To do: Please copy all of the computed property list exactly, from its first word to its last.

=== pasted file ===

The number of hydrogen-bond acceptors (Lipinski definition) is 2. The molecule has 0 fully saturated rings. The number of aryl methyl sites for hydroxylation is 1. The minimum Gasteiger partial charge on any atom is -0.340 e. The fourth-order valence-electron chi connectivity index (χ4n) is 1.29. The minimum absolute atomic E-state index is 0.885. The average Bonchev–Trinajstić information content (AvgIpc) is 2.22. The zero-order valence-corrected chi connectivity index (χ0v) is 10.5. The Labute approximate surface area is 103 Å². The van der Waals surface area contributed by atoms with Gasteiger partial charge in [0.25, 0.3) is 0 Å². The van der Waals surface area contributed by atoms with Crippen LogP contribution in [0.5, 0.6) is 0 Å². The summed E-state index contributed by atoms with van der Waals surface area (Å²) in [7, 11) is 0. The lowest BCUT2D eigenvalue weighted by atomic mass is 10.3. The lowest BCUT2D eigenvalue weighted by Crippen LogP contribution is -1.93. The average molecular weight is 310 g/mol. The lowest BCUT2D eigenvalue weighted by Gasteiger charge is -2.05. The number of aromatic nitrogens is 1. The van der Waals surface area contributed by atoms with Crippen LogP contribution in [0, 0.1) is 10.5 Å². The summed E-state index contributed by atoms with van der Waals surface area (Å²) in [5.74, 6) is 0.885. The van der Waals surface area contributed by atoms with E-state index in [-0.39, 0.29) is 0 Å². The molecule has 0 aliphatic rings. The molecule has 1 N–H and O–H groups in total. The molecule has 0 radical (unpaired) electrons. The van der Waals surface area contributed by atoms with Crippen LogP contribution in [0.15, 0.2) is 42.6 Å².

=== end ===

The number of hydrogen-bond acceptors (Lipinski definition) is 2. The molecule has 0 fully saturated rings. The number of aryl methyl sites for hydroxylation is 1. The minimum Gasteiger partial charge on any atom is -0.340 e. The fourth-order valence-electron chi connectivity index (χ4n) is 1.29. The minimum absolute atomic E-state index is 0.885. The average Bonchev–Trinajstić information content (AvgIpc) is 2.22. The zero-order valence-corrected chi connectivity index (χ0v) is 10.5. The Labute approximate surface area is 103 Å². The van der Waals surface area contributed by atoms with Gasteiger partial charge in [0.25, 0.3) is 0 Å². The van der Waals surface area contributed by atoms with Crippen LogP contribution in [0.5, 0.6) is 0 Å². The summed E-state index contributed by atoms with van der Waals surface area (Å²) in [7, 11) is 0. The lowest BCUT2D eigenvalue weighted by atomic mass is 10.3. The lowest BCUT2D eigenvalue weighted by Crippen LogP contribution is -1.93. The average molecular weight is 310 g/mol. The lowest BCUT2D eigenvalue weighted by Gasteiger charge is -2.05. The number of aromatic nitrogens is 1. The van der Waals surface area contributed by atoms with Crippen LogP contribution in [0, 0.1) is 10.5 Å². The summed E-state index contributed by atoms with van der Waals surface area (Å²) in [5.74, 6) is 0.885. The van der Waals surface area contributed by atoms with E-state index in [-0.39, 0.29) is 0 Å². The molecule has 0 aliphatic rings. The molecule has 1 N–H and O–H groups in total. The molecule has 0 radical (unpaired) electrons. The van der Waals surface area contributed by atoms with Crippen LogP contribution in [0.15, 0.2) is 42.6 Å².